The writing style of the Associated Press has been the ideal and preferred form of writing for journalists and public relations practitioners since the early 1950s. It promotes clarity and helps mitigate common errors as they relate to grammar, punctuation, and spelling.
AP style was originally introduced as a means of preventing writers from having to correct costly errors in print media where the amount of workspace was limited. But today, the AP style serves as a tool shaping both consistency and proper language usage.
Writing professionals utilizing the AP style understand changes to some rules are made annually, and as a result staying up to date on the most recent changes is important. Today we will cover three new rules to follow in 2022.
REFRAIN FROM USING ANTI-VAXXER
Simply put, the Associated Press Stylebook has made it clear, as with many of their entries, that writers are to refrain from using labels that could be misinterpreted. Rather than using the term anti-vaxxer, writers should use descriptive words, making it clear there are people who would rather not vaccinate themselves. For example, “Those who are unsure about the COVID-19 immunization” is a much more appropriate description than anti-vaxxer. There are exceptions, however. If it is part of a direct quotation, then use it. In this case, the term will also need to be hyphenated.
For some additional context, the AP style neither endorses nor opposes vaccinations. This rule simply stops descriptions from becoming oversimplified.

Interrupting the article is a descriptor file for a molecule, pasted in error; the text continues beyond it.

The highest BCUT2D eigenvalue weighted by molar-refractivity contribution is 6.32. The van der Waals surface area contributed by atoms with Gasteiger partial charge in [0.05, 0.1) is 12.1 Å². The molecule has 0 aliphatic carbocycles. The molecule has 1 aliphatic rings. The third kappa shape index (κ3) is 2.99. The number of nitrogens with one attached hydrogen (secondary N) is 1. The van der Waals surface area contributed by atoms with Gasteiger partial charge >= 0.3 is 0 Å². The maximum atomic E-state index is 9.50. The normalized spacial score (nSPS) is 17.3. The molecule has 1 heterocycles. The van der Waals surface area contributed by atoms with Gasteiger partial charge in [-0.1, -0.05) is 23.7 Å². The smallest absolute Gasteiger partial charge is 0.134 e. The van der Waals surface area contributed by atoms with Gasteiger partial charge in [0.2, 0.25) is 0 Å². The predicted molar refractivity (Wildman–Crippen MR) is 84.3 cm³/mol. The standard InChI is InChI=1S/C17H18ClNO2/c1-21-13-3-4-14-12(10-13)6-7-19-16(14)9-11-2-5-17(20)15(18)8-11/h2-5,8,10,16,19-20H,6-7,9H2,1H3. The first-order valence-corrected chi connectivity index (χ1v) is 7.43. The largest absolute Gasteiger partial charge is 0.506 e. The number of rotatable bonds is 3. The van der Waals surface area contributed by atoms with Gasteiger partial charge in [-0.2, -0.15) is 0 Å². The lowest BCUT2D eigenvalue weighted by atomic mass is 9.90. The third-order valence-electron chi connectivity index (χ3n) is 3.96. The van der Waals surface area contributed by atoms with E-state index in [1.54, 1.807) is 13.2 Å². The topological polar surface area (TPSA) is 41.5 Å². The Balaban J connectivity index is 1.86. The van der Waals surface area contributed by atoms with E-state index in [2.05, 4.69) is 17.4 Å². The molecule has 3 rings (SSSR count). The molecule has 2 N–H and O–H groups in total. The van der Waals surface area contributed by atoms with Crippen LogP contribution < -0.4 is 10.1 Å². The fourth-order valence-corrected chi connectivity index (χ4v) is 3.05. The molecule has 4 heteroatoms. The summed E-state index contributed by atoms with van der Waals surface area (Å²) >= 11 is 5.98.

ELECTRIC AND HYBRID VEHICLES
The update on electric vehicles defines three types: electric vehicles, hybrids, and plug-in hybrids. An electric vehicle is one that is powered by a battery connected to an electric motor. Sometimes these are called battery-electric vehicles. EV is permissible only on a second reference when talking about vehicles powered by electricity alone. Hybrids can also run on electricity but have an internal combustion engine, allowing them to employ their gas and electric motors interchangeably. Plug-in hybrids are different in the sense they can be charged via a power outlet. They primarily operate with an electric motor, switching to gasoline only when the battery level falls low. It is important to note plug-in needs to be hyphenated also. One should never use HEV or PHEV on the second reference.
HIGH AND LOW FUNCTIONING
High functioning and low functioning are vague terms commonly used to describe the status of a person’s mental or physical capacity. This, however, can be problematic. These terms could lead to oversimplifications and/or assumptions. Avoid using them unless needed in a direct quotation. A proper alternative would be to specify a disability. For example, “According to court records, he was given a diagnosis of dyslexia.” Only when relevant to the story, describe people’s ability levels. Never rely on speculations of a person’s condition and identify on-the-record sources. Also, avoid words that imply feeling pity, such as “suffers” or “victim.”
The “nones” (not to be confused with nuns in Catholicism) is a term used to describe people whose religious identity is atheist, agnostic, or “nothing in particular.” Before using the word, writers should clearly define it first and put it in quotation marks. It needs no quotation marks after the first mention.
AP style can be difficult to understand and follow at times, which is why it is important to stay updated on the latest writing trends every year. As with most things in life and in the professional world, practice makes perfect.
For more information on the latest AP style rules, follow the Associated Press Stylebook on Facebook at www.facebook.com/apstylebook.
By Douglas Chavez